Mitt Romney took the CPAC stage Friday night as the same principled GOP presidential candidate that lost in November. He weaved stories of inspiration with calls for new party leadership, but failed to present explicit alternatives to party tenets, falling victim to the same fallacies that plagued his 2012 campaign.
The former presidential candidate took the opportunity to juxtapose the threats posed by diminishing military superiority, federal debt, and weak economic growth with a perceived deterioration of American global superiority. Like many in the GOP, Romney would like to think these conflicting priorities can somehow be resolved in a linear fashion. Romney has embraced Keynesian economics, but somehow missed the memo that austerity is not favorable to economic growth, particularly in a recession.
The speech was rife with ambiguous neo-colonialist rhetoric, a reflection of the strategy that has defined Republican presidents over the last three decades. As Romney expressed, hawkish policies have always been motivated by "liberation, not conquest," but history has shown that armed intervention rarely yields the expected results. Even more, the GOP has consistently underestimated the economic externalities resulting from military engagements.
We can also rest peacefully knowing that our president will not reference the dangers posed by violent Islamic extremism by describing them as "jihadist," an inconsiderate and incorrect term. To imagine that a President Romney would employ such provocative rhetoric is nightmarish. It has already become clear that American defense cannot venture to unilaterally regulate the Middle East. After spending a decade democratizing Iraq, the country’s Shia government has consolidated power and allied with Iran. With Sunni rebels in Syria threatening Iraqi borders, who can blame them?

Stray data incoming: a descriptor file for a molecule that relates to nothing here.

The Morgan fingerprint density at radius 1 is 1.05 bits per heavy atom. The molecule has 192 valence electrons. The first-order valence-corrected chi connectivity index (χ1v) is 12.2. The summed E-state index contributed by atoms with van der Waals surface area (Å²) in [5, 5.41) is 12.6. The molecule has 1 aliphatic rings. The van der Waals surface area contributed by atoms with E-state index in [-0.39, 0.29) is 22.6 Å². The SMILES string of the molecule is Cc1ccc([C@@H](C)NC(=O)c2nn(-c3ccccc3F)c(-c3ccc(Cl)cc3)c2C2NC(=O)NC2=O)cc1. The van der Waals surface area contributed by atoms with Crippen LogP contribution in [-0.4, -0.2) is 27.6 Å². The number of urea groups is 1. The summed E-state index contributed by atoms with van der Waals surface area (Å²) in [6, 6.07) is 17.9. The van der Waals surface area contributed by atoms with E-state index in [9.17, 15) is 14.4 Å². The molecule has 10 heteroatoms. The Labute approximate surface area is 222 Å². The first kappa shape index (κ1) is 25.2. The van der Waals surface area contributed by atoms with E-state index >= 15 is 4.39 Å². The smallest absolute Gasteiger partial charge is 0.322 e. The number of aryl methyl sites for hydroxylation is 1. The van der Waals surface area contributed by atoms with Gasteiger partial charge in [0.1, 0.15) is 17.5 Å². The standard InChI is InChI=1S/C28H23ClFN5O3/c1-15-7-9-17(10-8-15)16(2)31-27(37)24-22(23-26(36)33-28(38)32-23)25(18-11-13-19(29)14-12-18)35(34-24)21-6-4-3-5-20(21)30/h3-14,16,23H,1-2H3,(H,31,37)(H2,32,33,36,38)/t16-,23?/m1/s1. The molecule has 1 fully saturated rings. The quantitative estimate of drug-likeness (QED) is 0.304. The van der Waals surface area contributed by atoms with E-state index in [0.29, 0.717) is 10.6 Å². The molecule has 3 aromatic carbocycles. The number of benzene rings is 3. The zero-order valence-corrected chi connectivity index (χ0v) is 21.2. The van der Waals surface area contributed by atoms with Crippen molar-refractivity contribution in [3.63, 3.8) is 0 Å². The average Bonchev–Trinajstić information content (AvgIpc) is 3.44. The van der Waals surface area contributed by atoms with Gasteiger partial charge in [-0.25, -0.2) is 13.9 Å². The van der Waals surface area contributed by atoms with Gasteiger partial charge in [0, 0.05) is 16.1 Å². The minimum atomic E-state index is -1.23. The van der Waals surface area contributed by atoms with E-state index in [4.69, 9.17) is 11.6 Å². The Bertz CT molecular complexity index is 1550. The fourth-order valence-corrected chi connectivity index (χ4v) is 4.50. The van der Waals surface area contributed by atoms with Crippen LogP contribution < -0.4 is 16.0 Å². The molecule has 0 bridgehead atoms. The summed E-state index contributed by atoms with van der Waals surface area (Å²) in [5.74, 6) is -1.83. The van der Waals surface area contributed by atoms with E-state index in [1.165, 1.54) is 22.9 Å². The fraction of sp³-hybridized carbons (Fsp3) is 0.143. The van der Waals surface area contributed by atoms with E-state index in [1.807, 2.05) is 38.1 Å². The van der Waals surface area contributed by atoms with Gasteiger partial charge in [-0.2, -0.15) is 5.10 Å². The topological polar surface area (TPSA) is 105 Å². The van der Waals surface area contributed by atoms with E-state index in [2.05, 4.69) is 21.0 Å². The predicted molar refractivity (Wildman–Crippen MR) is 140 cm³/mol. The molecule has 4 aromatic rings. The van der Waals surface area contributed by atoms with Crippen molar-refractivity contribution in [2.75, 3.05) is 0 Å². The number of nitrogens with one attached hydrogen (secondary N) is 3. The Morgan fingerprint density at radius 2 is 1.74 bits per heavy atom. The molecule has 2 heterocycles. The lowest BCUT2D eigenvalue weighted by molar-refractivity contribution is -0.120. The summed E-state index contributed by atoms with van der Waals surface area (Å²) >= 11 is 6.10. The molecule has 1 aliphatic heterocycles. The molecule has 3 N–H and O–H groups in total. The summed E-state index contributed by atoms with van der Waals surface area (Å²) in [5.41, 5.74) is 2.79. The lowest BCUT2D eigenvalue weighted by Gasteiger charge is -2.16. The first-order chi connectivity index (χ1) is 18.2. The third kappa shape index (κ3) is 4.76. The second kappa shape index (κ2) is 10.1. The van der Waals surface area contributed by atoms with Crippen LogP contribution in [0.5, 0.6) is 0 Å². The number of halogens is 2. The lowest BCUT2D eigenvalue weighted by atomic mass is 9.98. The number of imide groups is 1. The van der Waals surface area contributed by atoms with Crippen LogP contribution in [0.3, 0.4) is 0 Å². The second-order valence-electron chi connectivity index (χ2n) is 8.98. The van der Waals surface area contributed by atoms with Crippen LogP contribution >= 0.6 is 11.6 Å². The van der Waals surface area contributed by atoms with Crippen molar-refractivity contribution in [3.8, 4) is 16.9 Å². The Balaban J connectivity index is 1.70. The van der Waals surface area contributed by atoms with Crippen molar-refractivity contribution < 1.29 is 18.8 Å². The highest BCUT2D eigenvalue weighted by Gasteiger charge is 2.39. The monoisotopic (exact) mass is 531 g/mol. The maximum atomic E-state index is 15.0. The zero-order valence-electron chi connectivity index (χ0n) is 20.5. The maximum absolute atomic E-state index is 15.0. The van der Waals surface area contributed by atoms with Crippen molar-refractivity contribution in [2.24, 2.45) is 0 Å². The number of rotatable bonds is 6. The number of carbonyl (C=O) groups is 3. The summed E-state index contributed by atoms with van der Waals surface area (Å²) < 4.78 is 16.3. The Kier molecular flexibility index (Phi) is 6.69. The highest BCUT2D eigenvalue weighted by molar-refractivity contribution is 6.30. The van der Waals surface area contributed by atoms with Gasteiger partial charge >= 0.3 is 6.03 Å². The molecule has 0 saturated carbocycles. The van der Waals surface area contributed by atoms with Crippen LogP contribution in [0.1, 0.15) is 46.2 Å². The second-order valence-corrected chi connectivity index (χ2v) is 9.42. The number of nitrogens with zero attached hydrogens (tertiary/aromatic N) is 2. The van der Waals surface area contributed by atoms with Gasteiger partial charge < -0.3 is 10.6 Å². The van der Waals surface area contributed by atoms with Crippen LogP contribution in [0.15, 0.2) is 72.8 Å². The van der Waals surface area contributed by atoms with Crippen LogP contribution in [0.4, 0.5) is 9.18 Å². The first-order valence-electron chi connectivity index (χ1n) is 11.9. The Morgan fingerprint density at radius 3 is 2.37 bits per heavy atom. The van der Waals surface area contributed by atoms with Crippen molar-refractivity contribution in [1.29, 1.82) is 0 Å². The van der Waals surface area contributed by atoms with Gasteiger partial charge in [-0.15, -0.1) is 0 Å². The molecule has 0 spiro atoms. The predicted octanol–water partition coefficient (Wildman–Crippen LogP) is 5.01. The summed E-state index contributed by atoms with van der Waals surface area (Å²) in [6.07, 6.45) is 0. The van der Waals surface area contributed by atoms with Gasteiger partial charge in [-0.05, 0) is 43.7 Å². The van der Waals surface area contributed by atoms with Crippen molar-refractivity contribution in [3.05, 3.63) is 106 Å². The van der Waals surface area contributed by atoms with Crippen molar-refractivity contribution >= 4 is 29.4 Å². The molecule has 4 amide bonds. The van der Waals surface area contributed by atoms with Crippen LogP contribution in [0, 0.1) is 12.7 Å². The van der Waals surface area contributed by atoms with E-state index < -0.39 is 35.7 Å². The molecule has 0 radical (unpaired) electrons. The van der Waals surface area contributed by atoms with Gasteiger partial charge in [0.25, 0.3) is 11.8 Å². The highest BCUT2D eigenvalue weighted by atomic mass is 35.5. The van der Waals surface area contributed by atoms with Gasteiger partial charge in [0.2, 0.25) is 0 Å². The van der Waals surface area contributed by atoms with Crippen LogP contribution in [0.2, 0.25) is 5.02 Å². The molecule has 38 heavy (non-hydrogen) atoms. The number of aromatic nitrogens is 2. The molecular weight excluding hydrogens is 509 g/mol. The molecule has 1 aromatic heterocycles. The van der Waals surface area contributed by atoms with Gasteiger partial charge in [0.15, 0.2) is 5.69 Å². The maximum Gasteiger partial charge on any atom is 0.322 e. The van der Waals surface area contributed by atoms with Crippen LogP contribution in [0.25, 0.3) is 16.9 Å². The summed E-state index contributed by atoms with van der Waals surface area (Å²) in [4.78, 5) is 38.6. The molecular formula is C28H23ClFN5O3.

Meanwhile, Romney compared Russia and China with the so-called jihadists, another unwise comparison that further exposed his naiveté. Whether their human rights records are homologous or not, the Eastern powers’ expansive influence on the world stage is not going anywhere, particularly as their energy and economic demands begin to exceed those of the West. His aggressive foreign policies are not helpful for enhancing the lasting partnerships that are surely here to stay.
Romney was quick to praise former running mate Paul Ryan, who released his most recent budget proposal earlier this week. It anticipates 4.6 trillion in savings, while providing limited potential for long-term deficit reduction. Absent health care and military savings, Ryan’s budget expects the poor and the elderly to pay the price of a deficit driven by a system that has already pushed them to the margins.
The speech even included an inspiring anecdote about a Cambodian-American that rose from Khmer Rouge refugee to United Nations ambassador. As Romney leads the movement against international coherence while drawing barriers to social mobility, the miraculous ascent of Ambassador Siv becomes a dream.
When CPAC adjourns later this weekend, Republican leaders will need to think seriously about pragmatism and sustainability. A constant focus on short-term solutions has left the party stumbling for a formula that will fit the practical realities of a rapidly transforming global infrastructure. As the developing world attains the technological advances that have allowed the United States to achieve its prosperous position as the world’s superpower, meddling in foreign affairs becomes an insurmountable task.
If sustainable and equitable economic systems are not prioritized over immediate security concerns, the U.S. will be left in a scramble to abandon its neo-colonialist image as the world’s new powers wield their soft power on a global stage no longer conducive to multifarious military engagements.